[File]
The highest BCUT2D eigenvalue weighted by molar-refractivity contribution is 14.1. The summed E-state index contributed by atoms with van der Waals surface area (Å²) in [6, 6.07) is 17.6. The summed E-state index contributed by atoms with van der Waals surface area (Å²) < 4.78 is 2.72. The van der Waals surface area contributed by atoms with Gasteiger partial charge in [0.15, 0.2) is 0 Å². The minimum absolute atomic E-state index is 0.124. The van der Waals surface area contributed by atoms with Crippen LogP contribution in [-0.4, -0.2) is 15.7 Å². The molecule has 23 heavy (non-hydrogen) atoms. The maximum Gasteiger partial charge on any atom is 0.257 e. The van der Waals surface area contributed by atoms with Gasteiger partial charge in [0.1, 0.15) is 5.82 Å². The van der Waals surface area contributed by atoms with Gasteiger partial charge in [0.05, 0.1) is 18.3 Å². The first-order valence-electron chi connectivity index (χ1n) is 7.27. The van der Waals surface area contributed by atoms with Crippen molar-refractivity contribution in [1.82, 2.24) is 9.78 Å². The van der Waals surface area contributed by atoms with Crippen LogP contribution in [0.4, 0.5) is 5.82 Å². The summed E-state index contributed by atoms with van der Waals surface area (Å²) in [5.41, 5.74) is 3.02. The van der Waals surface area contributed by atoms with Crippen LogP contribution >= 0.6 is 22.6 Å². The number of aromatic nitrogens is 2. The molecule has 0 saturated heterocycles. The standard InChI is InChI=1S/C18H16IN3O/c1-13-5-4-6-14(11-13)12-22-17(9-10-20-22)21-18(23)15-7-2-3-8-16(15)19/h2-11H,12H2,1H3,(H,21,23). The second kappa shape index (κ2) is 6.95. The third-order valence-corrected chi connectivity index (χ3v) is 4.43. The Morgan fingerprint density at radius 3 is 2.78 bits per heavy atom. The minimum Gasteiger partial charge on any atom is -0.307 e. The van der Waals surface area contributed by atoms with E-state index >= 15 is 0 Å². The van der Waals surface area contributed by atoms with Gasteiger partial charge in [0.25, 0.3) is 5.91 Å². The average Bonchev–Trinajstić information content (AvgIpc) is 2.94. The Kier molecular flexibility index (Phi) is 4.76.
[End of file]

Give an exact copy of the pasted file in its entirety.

The highest BCUT2D eigenvalue weighted by molar-refractivity contribution is 14.1. The summed E-state index contributed by atoms with van der Waals surface area (Å²) in [6, 6.07) is 17.6. The summed E-state index contributed by atoms with van der Waals surface area (Å²) < 4.78 is 2.72. The van der Waals surface area contributed by atoms with Gasteiger partial charge in [0.15, 0.2) is 0 Å². The minimum absolute atomic E-state index is 0.124. The van der Waals surface area contributed by atoms with Crippen LogP contribution in [-0.4, -0.2) is 15.7 Å². The molecule has 23 heavy (non-hydrogen) atoms. The maximum Gasteiger partial charge on any atom is 0.257 e. The van der Waals surface area contributed by atoms with Gasteiger partial charge in [0.1, 0.15) is 5.82 Å². The van der Waals surface area contributed by atoms with Gasteiger partial charge in [0.05, 0.1) is 18.3 Å². The first-order valence-electron chi connectivity index (χ1n) is 7.27. The van der Waals surface area contributed by atoms with Crippen molar-refractivity contribution in [1.82, 2.24) is 9.78 Å². The van der Waals surface area contributed by atoms with Crippen LogP contribution in [0.4, 0.5) is 5.82 Å². The summed E-state index contributed by atoms with van der Waals surface area (Å²) in [5.41, 5.74) is 3.02. The van der Waals surface area contributed by atoms with Crippen LogP contribution >= 0.6 is 22.6 Å². The number of aromatic nitrogens is 2. The molecule has 0 saturated heterocycles. The standard InChI is InChI=1S/C18H16IN3O/c1-13-5-4-6-14(11-13)12-22-17(9-10-20-22)21-18(23)15-7-2-3-8-16(15)19/h2-11H,12H2,1H3,(H,21,23). The second kappa shape index (κ2) is 6.95. The third-order valence-corrected chi connectivity index (χ3v) is 4.43. The Morgan fingerprint density at radius 3 is 2.78 bits per heavy atom. The minimum Gasteiger partial charge on any atom is -0.307 e. The van der Waals surface area contributed by atoms with E-state index >= 15 is 0 Å². The van der Waals surface area contributed by atoms with Gasteiger partial charge in [0.25, 0.3) is 5.91 Å². The average Bonchev–Trinajstić information content (AvgIpc) is 2.94. The Kier molecular flexibility index (Phi) is 4.76.